Working Man Revolver

Discussion in 'Handguns: Revolvers' started by Mr. Mosin, Jan 25, 2021.

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  1. Mr. Mosin

    Mr. Mosin Member

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    None, and I don't plan on owning any. Far better things to do than spend $1500 on a .357 Magnum with a shotgun rib and well known timing issues.
     
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  2. chicharrones

    chicharrones needs more ammo

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    Looking at my old records, I bought my 6" blued Ruger GP100 brand new in 1993 for $315.00.

    That meant I was a 28 year old machine operator making maybe $400 gross pay per week, if I wasn't working overtime.

    Edit to add:
    One of my neighbor friends from across the street was a couple years younger than me and he bought a Ruger SP101 in .357 magnum at about the same time. He was an up and coming salesman manager and he had a wife and kid to protect. His brother and friend rented rooms from me in my first house during that time as I was an "evil landlord" to help pay my first mortgage.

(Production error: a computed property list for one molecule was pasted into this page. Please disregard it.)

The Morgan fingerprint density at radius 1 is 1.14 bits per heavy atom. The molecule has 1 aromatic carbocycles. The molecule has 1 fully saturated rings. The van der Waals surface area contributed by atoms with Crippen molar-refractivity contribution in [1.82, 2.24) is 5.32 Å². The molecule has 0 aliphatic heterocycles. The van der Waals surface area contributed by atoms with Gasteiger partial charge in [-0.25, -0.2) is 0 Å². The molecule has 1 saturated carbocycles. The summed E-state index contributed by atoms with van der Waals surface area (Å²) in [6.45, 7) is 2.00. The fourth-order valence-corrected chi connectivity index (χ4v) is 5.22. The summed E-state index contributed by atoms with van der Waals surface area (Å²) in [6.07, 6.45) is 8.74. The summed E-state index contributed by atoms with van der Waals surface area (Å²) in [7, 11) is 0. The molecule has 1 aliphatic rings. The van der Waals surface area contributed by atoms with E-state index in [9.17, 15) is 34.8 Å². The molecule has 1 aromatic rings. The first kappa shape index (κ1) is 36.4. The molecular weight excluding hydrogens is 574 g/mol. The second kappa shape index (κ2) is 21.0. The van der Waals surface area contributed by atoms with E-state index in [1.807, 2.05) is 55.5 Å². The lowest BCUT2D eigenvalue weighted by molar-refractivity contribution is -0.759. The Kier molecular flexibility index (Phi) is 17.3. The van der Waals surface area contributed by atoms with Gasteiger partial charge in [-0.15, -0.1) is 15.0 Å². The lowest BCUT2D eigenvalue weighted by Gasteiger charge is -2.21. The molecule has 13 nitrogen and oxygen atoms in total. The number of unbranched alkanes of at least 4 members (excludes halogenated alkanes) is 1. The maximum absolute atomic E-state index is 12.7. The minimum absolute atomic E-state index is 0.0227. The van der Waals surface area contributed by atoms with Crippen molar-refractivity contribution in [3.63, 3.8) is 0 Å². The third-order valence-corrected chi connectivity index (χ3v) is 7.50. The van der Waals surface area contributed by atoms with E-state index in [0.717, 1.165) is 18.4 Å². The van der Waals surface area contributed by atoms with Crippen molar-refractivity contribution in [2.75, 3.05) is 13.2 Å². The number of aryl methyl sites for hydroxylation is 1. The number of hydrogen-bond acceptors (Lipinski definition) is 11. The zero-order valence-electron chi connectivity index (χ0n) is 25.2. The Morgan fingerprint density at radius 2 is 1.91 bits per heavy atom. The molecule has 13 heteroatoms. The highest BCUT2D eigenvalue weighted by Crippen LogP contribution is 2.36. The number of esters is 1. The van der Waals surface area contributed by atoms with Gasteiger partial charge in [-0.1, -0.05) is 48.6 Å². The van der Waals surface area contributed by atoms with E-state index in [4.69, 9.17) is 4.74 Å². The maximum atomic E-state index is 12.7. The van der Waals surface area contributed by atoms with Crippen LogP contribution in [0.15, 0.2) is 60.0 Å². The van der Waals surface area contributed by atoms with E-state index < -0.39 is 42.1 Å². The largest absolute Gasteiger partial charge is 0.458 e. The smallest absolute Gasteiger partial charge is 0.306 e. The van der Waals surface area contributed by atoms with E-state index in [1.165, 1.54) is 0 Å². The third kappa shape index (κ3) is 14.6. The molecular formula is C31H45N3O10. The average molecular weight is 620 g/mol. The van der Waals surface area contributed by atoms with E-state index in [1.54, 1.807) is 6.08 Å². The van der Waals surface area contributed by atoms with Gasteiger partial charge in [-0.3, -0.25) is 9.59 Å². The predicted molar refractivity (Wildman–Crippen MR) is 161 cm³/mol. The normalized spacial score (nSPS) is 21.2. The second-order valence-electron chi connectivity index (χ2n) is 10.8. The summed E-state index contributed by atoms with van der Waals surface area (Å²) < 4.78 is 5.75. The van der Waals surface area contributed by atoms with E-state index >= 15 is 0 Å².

Last edited: Jan 26, 2021
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  3. ColtPythonElite

    ColtPythonElite Member

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    I paid $335 for my King Cobra in 1990. I was making about $6.50 an hour then.
     
  4. chicharrones

    chicharrones needs more ammo

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    Looking at my old 1994 Guns and Ammo Annual, retail for a GP100 was $397 to $446.50 and a King Cobra retailed for $409.95 to $469.95. Depending on blued, stainless, and barrel length, of course.

    Same book has the S&W 19 retail price range from $388 to $447.

    :)
     
    Last edited: Jan 25, 2021
  5. ColtPythonElite

    ColtPythonElite Member

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    I paid the extra 30 bucks for the bright finish stainless over the matte
     
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  6. 5whiskey